Joe Sheeanhan is an author, speaker, and professor at the University of Pennsylvania.
His new book, Python, is about his experience using the language for the past 25 years.
Python has always been an enigma for me.
I’ve seen it as a little-biger version of the language that I was programming in, and I’ve also seen it evolve in a lot of ways.
You can write things in a way that feels like it’s running on your machine, but you’re not actually on the machine.
I can write a function that just runs in your browser, and it’s very, very easy to do.
You just type in the function name, and then it executes.
And I think that’s a pretty exciting thing.
Python is a language that is built on the same principles of object-oriented programming and the notion of encapsulation.
Object-oriented is a programming paradigm where you have an object, and you can encapsulate it and make it your own.
And encapsulation is a very powerful thing in a language, because it gives you a way to express things in an abstract way, and in Python, I’ve used the term “object-oriented” to describe it, because everything in the language is encapsulated.
And, of course, that is the case in many languages that are popular today.
In the book, I’m going to talk about some of those things.
I’m also going to look at the way that Python is able to be very expressive in a few different ways.
So I’m trying to get to the point where you can understand how Python works by reading the book.
Let’s start with object-orientation first.
The language is very object-driven, and so you can see that, in some ways, in many ways.
When you start a function in Python that you want to run, it will first look in the class, and if there is an instance of a class that you know that exists, it’s going to do a check to see if it exists and if so, then it creates that instance.
If there isn’t an instance, it does nothing.
And if there’s no instance, then that class is not in scope.
That’s a very object oriented thing.
It allows you to get very rich object-based objects, because when you use a function, you can access that object directly and manipulate it in your function.
And that’s what makes it so powerful, because you can create functions that can take objects as parameters, and that allows you, as you’re writing the code, to create an object that you’ve created that is really easy to manipulate.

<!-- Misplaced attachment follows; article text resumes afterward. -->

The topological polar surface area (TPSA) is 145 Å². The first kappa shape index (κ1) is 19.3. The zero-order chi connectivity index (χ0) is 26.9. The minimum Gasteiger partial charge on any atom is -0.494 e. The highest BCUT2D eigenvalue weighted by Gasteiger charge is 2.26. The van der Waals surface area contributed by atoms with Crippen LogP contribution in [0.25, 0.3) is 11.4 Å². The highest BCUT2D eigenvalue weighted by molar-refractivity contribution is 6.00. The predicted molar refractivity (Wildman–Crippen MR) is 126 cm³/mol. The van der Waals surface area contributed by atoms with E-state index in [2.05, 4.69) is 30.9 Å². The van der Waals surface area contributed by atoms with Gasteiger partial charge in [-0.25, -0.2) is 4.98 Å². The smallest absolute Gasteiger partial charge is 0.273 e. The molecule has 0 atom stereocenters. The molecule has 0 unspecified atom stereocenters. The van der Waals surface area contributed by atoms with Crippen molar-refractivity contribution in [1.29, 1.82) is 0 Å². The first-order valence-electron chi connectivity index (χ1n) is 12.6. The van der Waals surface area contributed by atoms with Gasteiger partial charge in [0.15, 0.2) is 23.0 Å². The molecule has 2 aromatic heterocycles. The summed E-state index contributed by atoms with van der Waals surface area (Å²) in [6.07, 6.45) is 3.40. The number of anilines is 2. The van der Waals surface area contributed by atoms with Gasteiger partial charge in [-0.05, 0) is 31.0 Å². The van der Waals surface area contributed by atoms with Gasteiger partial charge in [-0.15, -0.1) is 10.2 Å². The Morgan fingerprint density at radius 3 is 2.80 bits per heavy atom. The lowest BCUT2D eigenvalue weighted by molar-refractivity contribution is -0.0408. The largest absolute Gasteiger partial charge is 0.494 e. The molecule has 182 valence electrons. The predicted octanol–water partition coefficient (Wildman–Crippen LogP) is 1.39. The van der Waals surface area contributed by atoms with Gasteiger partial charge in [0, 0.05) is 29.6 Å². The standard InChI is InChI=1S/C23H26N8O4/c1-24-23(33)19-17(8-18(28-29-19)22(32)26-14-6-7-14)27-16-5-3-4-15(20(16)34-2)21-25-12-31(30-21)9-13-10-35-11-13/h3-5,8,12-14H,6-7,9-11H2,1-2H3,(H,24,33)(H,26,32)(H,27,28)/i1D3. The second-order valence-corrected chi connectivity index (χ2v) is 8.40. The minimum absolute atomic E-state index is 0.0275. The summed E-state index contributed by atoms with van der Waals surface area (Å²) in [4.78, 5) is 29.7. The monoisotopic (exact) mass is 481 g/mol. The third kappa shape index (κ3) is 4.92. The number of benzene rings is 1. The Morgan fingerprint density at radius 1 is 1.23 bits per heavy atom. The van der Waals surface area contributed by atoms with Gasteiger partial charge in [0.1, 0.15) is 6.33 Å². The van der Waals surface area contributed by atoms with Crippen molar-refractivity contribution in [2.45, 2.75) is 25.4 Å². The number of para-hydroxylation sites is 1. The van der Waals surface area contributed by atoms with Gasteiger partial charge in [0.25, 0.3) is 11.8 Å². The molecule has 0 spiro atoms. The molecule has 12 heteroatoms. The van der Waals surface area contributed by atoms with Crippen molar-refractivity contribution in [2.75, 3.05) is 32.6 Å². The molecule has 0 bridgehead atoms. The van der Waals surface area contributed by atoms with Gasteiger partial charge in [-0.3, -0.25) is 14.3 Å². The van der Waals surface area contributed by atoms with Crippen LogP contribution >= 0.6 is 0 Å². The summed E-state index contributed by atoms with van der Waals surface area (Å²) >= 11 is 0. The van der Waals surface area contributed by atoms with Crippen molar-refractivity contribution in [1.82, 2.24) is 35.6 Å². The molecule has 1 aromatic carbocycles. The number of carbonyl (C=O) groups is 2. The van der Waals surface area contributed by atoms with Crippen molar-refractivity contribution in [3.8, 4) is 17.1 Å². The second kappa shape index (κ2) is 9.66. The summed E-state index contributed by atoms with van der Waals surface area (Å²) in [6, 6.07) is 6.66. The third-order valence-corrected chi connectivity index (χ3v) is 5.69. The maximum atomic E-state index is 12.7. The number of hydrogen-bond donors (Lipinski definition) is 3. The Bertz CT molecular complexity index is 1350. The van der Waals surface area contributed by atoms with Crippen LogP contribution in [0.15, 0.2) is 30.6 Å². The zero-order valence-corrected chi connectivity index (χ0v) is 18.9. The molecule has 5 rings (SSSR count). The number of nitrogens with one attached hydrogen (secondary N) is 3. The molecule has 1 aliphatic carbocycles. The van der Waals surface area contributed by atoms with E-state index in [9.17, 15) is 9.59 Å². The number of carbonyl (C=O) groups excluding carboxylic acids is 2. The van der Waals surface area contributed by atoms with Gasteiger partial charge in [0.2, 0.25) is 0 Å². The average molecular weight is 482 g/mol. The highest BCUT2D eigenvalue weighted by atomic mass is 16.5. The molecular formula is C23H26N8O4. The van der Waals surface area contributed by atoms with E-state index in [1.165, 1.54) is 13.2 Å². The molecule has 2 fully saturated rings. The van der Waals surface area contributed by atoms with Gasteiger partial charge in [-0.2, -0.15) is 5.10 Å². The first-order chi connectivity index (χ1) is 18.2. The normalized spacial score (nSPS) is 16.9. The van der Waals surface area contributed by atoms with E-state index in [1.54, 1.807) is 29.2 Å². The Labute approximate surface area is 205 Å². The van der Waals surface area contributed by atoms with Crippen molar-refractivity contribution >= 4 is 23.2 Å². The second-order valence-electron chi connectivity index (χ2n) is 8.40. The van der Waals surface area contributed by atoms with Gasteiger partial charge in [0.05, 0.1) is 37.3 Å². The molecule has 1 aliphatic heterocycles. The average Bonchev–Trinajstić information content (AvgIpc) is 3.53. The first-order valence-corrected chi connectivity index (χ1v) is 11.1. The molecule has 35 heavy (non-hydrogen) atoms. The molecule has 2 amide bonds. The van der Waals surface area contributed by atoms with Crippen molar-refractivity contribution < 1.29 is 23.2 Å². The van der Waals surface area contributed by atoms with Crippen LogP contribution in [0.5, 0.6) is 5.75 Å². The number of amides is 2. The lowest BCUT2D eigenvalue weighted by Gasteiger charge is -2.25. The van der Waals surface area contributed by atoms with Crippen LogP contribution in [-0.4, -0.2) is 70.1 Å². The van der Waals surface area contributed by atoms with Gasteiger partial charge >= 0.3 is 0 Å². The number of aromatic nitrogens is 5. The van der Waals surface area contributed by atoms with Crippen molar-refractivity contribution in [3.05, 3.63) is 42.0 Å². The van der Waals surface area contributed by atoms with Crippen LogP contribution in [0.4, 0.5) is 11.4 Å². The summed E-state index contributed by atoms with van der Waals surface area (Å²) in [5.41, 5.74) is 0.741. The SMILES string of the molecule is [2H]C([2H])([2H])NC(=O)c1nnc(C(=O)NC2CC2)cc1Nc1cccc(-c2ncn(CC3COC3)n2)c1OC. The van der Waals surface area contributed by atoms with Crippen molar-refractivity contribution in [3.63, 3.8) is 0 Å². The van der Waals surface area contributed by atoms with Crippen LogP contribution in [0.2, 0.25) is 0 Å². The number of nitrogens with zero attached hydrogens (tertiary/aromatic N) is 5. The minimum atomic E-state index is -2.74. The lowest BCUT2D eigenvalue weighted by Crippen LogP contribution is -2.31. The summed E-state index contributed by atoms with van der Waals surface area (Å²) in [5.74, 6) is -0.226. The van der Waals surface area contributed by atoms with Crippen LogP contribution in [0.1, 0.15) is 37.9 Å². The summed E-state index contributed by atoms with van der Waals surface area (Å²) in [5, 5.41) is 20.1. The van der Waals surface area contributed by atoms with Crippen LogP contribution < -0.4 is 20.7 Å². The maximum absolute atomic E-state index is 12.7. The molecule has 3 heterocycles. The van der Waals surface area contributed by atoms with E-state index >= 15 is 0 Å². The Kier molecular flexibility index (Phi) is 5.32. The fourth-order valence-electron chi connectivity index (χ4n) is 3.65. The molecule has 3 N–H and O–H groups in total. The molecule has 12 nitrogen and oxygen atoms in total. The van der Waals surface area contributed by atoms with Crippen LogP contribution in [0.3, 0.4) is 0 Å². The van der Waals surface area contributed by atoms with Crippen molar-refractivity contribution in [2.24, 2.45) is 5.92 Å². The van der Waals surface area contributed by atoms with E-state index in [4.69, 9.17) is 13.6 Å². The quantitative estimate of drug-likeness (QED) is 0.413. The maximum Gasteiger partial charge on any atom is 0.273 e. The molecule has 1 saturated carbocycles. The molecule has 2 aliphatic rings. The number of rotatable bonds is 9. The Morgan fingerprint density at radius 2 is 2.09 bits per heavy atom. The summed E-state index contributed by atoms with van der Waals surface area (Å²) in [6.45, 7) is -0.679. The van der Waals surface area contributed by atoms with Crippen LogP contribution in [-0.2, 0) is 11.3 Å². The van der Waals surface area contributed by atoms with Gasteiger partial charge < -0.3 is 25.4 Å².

And it allows you very powerful methods on that object, because there’s a mechanism that lets you actually pass that object to the function that you just wrote.
So when you’re looking at the object, you’re also looking at what kind of functionality it has.
You have a function called __init__() that takes an object as its first argument, and __init___() that returns a new instance of that object.
You also have a __getitem__() function that takes a class and returns an item in that class.
And then, of most importance, __getattr__() returns an object of that class, which is very important for making your code easier to read.
And of course __gettext() is very powerful for reading text.
But then there’s the __getname__() method that returns the name of the class that the function is running in.
You then have __getgroups() and __getdoc__() to read the documentation of the object that’s being used.
And finally, __setattr__ returns an attribute of the same name as the function itself.
That is very helpful for accessing properties of objects.
So it’s all very powerful, but it also means that when you create a function like this, you have to do some very complex logic to get that object that can be used.
I call it a “discovery” of what’s in the object.
So if you have a class called “myclass” and you want a new function called “foo()”, you first need to find a class named “myfunction” and create a class with that name, but with the same fields.
And you then create a new class, named “foo” with that new name